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Carbon Dioxide Hyrdates Could Secure Sub-Sea Sequestration

18 March 2006

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To understand their properties researchers are studying how hydrates grow in sediment pore space at the scale of individual crystals. Follow-up work will be done on full-size sediment cores. Source: EPSRC

Capturing and storing carbon dioxide produced by the generation of power and production of synthetic fuels is a critical component in plans to reduce the rate of anthropogenic climate change. Depleted off-shore oil fields are primary targets for CO2 storage, with the accompanying prospect of enhanced oil recovery (earlier post.) Yet the concern remains: what if the CO2 leaks back out?

A team at the Center for Gas Hydrate Research at Heriot-Watt University in the UK is investigating a natural physical process that could help secure carbone dioxide captured and sequestered in the sub-seabed.

In some conditions, seawater and carbon dioxide could combine into carbon dioxide ice-like compounds—carbon dioxide hydrates—in which the water molecules form cavities that act as cages, trapping the carbon dioxide molecules. In the event of carbon dioxide starting to leak into the sea from an under-seabed disposal site (e.g., a depleted North Sea oil or gas reservoir), this process could add a second line of defense preventing the escape of the gas.

As the leaking carbon dioxide comes into contact with the seawater in the pores of seafloor sediments above it, the formation of carbon dioxide hydrates would form create a secondary seal, blocking sediment pores and cracks, and slowing or preventing leakage of the carbon dioxide.

We want to identify the type of seabed locations where sediment, temperature and pressure are conducive to the formation of carbon dioxide hydrates. This data can then be used to help identify the securest locations for carbon dioxide storage and can aid in the development of methods for monitoring potential CO2 leakage. In the future, it may even be possible to manipulate the system to promote CO2 hydrate formation, extending the number of maximum-security sites that are available.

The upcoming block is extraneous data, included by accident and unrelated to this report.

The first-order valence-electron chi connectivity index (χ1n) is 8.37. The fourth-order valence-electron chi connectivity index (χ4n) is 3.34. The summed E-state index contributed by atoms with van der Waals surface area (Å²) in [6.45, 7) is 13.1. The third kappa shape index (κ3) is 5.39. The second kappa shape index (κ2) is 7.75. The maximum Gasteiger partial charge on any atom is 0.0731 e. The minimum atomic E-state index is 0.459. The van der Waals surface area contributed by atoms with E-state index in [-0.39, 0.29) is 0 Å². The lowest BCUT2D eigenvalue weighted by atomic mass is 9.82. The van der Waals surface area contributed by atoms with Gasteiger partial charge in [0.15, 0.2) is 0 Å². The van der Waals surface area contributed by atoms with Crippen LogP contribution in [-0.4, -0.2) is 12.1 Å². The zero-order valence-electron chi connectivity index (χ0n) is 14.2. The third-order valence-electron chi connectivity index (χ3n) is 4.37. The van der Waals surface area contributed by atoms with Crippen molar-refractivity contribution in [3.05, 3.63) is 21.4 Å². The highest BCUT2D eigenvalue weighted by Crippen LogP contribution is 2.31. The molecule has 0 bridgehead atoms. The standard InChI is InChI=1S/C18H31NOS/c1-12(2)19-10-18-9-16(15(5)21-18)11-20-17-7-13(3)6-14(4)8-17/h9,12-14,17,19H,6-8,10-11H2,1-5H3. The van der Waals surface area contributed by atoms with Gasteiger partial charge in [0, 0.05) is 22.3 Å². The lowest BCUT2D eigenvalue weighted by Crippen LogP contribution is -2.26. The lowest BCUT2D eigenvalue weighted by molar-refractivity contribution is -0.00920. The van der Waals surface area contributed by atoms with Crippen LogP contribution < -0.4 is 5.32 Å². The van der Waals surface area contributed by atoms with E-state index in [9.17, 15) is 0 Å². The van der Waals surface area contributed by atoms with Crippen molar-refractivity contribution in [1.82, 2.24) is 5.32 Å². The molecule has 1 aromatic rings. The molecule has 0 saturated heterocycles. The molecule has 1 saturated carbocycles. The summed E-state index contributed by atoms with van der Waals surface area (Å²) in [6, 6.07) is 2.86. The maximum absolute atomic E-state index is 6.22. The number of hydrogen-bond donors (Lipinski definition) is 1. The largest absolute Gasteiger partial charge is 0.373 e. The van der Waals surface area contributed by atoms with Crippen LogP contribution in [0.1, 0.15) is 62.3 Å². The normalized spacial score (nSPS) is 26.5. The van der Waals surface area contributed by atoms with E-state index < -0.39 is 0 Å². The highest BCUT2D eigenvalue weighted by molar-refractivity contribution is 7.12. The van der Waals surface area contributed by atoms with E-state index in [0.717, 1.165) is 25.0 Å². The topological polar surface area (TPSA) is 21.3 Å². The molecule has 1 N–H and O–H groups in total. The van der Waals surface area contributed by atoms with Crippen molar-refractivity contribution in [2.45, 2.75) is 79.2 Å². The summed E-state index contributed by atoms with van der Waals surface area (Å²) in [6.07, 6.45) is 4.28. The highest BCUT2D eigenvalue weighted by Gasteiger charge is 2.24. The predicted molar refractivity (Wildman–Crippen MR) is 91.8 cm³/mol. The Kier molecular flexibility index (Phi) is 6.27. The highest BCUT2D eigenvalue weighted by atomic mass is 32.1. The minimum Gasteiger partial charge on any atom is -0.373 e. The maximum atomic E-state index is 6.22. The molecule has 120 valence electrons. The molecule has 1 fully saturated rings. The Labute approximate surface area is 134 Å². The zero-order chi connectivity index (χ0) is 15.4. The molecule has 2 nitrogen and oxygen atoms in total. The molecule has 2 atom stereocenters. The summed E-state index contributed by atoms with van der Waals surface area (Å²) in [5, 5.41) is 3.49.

—Professor Bahman Tohidi, project leader

The research team is examining exactly how and where hydrates form, and establishing the optimum conditions that enable this process to take place. Their work includes the use of an experimental facility to simulate conditions in different sub-seabed environments with different types of sediment, and to observe hydrate formation when carbon dioxide is introduced. They have also developed tiny 2-dimensional sediment micromodels (layers of glass etched with acid to simulate sediments) to help explore how hydrate crystals grow at pore scale in seafloor sediments.

The 3-year research project “Can CO2 Hydrate Formation Act as a Safety Factor for Subsurface Storage of CO2?” is due to run until September 2008. The UK’s Engineering and Physical Sciences Research Council EPSRC is providing funding of nearly £298,000 (US$523,000) in support of the project.

March 18, 2006 in Climate Change, Emissions | Permalink | Comments (2) | TrackBack (0)

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Sounds interesting, but I reckon CO2 is best sequestered in biomass, if only because this can be used to close the loop. The trick is manipulating (the energy from) sunlight such that you can achieve useful rates with moderate land resources. That means using thin plate bioreactor stacks with efficient round-the-clock artificial lighting using electricity generated from renewable sources.

Hydrates are also prone to rapid outgassing if the pressure drops - which it will, once outgassing starts! This is a major reason why the huge methane reserves trapped in natural suboceanic hydrate deposits have not yet been commercially tapped.

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